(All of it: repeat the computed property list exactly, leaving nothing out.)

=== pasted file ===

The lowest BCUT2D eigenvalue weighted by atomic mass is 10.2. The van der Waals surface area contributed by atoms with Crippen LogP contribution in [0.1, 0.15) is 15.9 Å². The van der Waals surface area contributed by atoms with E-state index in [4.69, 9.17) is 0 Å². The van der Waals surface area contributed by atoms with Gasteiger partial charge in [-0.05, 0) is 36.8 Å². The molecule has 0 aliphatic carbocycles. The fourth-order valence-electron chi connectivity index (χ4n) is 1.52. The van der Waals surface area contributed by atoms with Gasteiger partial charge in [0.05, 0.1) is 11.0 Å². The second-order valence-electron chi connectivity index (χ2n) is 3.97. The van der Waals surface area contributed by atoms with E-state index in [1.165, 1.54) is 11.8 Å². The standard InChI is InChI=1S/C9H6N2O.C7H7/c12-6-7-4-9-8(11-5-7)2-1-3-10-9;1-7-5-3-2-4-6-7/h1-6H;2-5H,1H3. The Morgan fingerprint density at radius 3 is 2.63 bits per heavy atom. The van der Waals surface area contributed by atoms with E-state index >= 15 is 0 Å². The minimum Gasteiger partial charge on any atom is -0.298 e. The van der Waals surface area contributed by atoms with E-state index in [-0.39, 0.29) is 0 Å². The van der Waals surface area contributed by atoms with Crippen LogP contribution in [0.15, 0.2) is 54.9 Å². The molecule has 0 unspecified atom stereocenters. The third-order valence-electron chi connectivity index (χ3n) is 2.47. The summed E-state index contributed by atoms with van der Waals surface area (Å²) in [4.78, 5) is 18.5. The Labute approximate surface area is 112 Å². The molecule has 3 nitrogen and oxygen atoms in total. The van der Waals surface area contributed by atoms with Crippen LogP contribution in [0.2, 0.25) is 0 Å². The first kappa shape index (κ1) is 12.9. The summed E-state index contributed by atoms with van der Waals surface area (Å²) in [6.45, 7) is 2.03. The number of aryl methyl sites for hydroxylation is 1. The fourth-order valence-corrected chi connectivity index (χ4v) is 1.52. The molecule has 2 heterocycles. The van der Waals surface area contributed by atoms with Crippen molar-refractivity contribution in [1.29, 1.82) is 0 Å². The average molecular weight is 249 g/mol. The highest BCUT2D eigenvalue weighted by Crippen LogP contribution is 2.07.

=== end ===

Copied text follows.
The lowest BCUT2D eigenvalue weighted by atomic mass is 10.2. The van der Waals surface area contributed by atoms with Crippen LogP contribution in [0.1, 0.15) is 15.9 Å². The van der Waals surface area contributed by atoms with E-state index in [4.69, 9.17) is 0 Å². The van der Waals surface area contributed by atoms with Gasteiger partial charge in [-0.05, 0) is 36.8 Å². The molecule has 0 aliphatic carbocycles. The fourth-order valence-electron chi connectivity index (χ4n) is 1.52. The van der Waals surface area contributed by atoms with Gasteiger partial charge in [0.05, 0.1) is 11.0 Å². The second-order valence-electron chi connectivity index (χ2n) is 3.97. The van der Waals surface area contributed by atoms with E-state index in [1.165, 1.54) is 11.8 Å². The standard InChI is InChI=1S/C9H6N2O.C7H7/c12-6-7-4-9-8(11-5-7)2-1-3-10-9;1-7-5-3-2-4-6-7/h1-6H;2-5H,1H3. The Morgan fingerprint density at radius 3 is 2.63 bits per heavy atom. The van der Waals surface area contributed by atoms with E-state index >= 15 is 0 Å². The minimum Gasteiger partial charge on any atom is -0.298 e. The van der Waals surface area contributed by atoms with E-state index in [-0.39, 0.29) is 0 Å². The van der Waals surface area contributed by atoms with Crippen LogP contribution in [0.15, 0.2) is 54.9 Å². The molecule has 0 unspecified atom stereocenters. The third-order valence-electron chi connectivity index (χ3n) is 2.47. The summed E-state index contributed by atoms with van der Waals surface area (Å²) in [4.78, 5) is 18.5. The Labute approximate surface area is 112 Å². The molecule has 3 nitrogen and oxygen atoms in total. The van der Waals surface area contributed by atoms with Crippen LogP contribution in [0.2, 0.25) is 0 Å². The first kappa shape index (κ1) is 12.9. The summed E-state index contributed by atoms with van der Waals surface area (Å²) in [6.45, 7) is 2.03. The number of aryl methyl sites for hydroxylation is 1. The fourth-order valence-corrected chi connectivity index (χ4v) is 1.52. The molecule has 2 heterocycles. The van der Waals surface area contributed by atoms with Crippen molar-refractivity contribution in [1.29, 1.82) is 0 Å². The average molecular weight is 249 g/mol. The highest BCUT2D eigenvalue weighted by Crippen LogP contribution is 2.07.